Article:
After recent research conducted by scientists at San Francisco State University and the University of California, Berkeley salamander import may be banned in US because of deadly fungus concerns . Until researchers will come up with a plant to detect the fungus and prevent it from spreading among the salamander population in the US the US Fish and Wildlife Service is urged to ban salamander imports.
It seems that the salamander population in Europe has been decimated by a fungus, Batrachochytrium salamandrivorans, which could affect the salamander population in the US as well. In Europe the fungus was discovered in 2013 and ever since then it has resulted in a 96% fatality rate. Between 2012 and 2014 the US imported nearly three-quarter of a million salamanders. That is why scientists are concerned the same could happen in the US as well.
Even though scientists have been constantly trying to obtain a ban, but the US government seems not to hurry with a response. Biologist Vance Vredenburg from San Francisco State University said:
This is an imminent threat, and a place where policy could have a very positive effect. We actually have a decent chance of preventing a major catastrophe. They are very important predators of insects, but also an important part of the food chain.”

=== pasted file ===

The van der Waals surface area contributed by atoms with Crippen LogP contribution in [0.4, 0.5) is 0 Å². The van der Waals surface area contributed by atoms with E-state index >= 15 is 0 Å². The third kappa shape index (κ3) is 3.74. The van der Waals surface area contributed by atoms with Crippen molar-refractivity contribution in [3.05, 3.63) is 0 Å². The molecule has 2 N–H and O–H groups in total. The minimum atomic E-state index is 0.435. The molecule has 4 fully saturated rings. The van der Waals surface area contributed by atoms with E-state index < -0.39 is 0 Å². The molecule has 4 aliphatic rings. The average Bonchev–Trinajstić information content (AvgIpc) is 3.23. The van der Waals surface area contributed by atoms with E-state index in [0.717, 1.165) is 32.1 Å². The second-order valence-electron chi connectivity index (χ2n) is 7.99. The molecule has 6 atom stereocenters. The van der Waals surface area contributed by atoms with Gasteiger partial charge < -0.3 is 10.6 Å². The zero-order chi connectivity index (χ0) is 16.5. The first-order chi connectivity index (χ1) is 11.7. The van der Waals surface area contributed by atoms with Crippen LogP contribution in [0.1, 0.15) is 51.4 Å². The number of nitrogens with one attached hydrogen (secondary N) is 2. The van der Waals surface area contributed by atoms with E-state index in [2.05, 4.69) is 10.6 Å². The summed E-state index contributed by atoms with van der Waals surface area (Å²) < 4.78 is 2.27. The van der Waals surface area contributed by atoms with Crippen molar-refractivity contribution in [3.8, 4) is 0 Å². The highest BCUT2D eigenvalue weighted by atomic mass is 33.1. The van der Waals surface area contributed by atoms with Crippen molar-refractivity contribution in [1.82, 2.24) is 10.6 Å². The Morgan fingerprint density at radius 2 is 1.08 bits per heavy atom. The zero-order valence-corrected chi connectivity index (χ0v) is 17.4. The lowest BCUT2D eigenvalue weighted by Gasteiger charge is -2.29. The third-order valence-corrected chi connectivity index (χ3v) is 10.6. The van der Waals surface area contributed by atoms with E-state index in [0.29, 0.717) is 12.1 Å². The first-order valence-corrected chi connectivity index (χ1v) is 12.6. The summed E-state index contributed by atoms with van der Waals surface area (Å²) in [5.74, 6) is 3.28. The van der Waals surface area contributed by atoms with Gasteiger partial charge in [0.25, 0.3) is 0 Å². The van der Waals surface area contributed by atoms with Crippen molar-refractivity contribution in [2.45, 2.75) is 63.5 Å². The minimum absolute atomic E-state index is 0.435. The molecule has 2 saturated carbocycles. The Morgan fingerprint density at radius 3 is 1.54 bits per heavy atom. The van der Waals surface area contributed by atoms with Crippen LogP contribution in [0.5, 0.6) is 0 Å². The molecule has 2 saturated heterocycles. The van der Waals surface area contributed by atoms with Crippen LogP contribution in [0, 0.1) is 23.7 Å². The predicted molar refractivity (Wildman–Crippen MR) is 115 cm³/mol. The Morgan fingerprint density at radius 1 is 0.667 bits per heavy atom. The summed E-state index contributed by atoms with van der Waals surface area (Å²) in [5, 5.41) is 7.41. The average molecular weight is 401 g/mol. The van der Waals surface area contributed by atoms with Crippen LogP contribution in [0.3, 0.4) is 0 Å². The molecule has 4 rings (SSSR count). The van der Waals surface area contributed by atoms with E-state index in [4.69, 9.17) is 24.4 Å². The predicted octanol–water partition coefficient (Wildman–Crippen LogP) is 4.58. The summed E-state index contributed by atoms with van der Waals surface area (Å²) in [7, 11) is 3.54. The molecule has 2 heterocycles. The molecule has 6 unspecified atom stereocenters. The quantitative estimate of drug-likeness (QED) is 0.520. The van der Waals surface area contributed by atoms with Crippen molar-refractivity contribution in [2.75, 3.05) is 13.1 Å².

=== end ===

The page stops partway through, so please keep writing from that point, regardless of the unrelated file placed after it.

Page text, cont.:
Salamanders play important ecological roles in North American ecosystems where they are one of the most numerous vertebrates. Most of the salamanders that were imported came from Asia which is believed to be the place where the fungus originated. The animals are often traded across boarder and since they are very popular as pets they easily make their way into Europe through pet trade.
Researcher have conducted laboratory tests and discovered that the fungus is deadly for several salamander species which are popular in the US including the rough-skinned salamander which can be found on the Pacific Coast and the Eastern salamander. This makes the ban all the more urgent.
A similar fungus called Batrachochytrium dendrobatidis was responsible for the extinction of over 200 species of amphibians. Not only this, but it was the most devastating infectious wildlife disease which was ever recorded.
Co-author of the study David Wake of UC Berkeley remarked that the fungus which they are dealing with now is even worse. He explained that in only three or four days it can turn the animals in tiny masses of slime.
Image Source: animalcarecollege.info